The UK’s Pensions Regulator (TPR) plans to increase its staff by 12% ahead of the introduction later this year of new powers granted by the UK government.

In its latest three-year corporate plan, covering the 2018-21 period, TPR vowed to become “a clearer, quicker and tougher regulator”.

“Over the next year you can expect to see us improving our effectiveness further by taking action in a broader and more visible way to improve outcomes for retirement savers,” chief executive Lesley Titcomb and chair Mark Boyle wrote in their introduction to the plan. 

“We will ensure our expectations are better understood and use a wider range of regulatory tools, with the aim of putting things right and keeping schemes on the right track for the long term so members receive the benefits to which they are entitled.”

The UK government proposed new powers for the regulator in its DB policy white paper, Protecting Defined Benefit Pension Schemes, published in March.

These included an expanded remit to fine directors and companies to tackle irresponsible activities that might hurt pension schemes, and a tightening of the rules around mergers and acquisitions.

“We have a wide range of powers that we use flexibly, reasonably and appropriately,” Titcomb and Boyle wrote. “We are likely to take enforcement action where we encounter wilful or persistent non-compliance, where our earlier efforts to encourage compliance with the law have not had the desired effect, or where we uncover evidence of malpractice.”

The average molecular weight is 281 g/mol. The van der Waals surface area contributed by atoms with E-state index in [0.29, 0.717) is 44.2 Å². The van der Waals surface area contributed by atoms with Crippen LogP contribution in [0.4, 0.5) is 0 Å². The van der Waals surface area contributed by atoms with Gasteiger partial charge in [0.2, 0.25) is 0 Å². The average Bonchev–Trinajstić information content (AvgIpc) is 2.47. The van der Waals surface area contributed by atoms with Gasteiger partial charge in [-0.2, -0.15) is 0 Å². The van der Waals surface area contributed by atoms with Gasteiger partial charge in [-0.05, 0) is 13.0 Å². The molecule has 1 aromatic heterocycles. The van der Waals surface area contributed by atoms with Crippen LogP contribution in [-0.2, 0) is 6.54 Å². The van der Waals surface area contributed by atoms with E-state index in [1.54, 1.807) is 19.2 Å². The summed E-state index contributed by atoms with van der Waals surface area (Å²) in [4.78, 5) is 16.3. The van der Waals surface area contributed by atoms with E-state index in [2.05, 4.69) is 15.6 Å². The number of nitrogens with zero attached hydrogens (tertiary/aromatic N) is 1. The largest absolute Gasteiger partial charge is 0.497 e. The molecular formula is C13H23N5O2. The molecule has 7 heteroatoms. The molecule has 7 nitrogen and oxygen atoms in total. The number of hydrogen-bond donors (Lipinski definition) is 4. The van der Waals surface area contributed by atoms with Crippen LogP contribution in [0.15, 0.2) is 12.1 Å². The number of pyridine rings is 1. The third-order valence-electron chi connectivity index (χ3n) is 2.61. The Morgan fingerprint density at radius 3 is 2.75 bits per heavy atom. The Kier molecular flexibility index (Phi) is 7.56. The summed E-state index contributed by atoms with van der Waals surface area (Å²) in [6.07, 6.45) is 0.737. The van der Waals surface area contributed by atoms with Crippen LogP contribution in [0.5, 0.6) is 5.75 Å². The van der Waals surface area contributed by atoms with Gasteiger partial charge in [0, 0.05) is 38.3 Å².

TPR said it would intervene “more widely” and would tailor its actions towards specific circumstances. “This will enable us to use our resources more effectively and to be clearer in our expectations, quicker to respond and tougher where we need to be,” it said.

The regulator has come under fire in recent months from politicians in the wake of the collapse of engineering firm Carillion and the transfer of its pension schemes to the Pension Protection Fund. It was also criticised for failing to protect members of the British Steel Pension Scheme from poor advice during the scheme’s high-profile restructure.

DC’s growth gives regulator new focus

A core focus for TPR over the next three years would be the defined contribution (DC) market, it said. Following the introduction of auto-enrolment, DC funds have overtaken defined benefit schemes in terms of membership.


From October this year, DC master trusts such as NEST and The People’s Pension will be subject to a new authorisation regime to be implemented and monitored by TPR according to regulations and best practice guidelines that will be confirmed during the summer.

TPR said in its corporate plan: “In delivering the new authorisation and supervision regime, we will continue to engage with the UK’s master trusts before they apply for authorisation.

“We will clearly set out the standards they will need to meet, and we will work closely with those who intend to exit the market, to encourage a smooth transition process.”

TPR and Brexit

The UK regulator laid out its plan for preparing for the UK’s withdrawal from the EU in March next year. One of its eight priorities for the next three years outlined the importance of “building understanding and resilience, with an appropriate regulatory response to the Brexit outcome”.

“We will continue to work closely with the government and wider pensions industry to build our understanding and response to the potential effects of Brexit on schemes.

“This work will include responding to any changes to European pensions law and requirements into UK law, and assessing the implications for cross-border schemes.

“As further analysis of the effects of Brexit on UK pension schemes becomes available, we will provide specific guidance to schemes and the industry where appropriate.”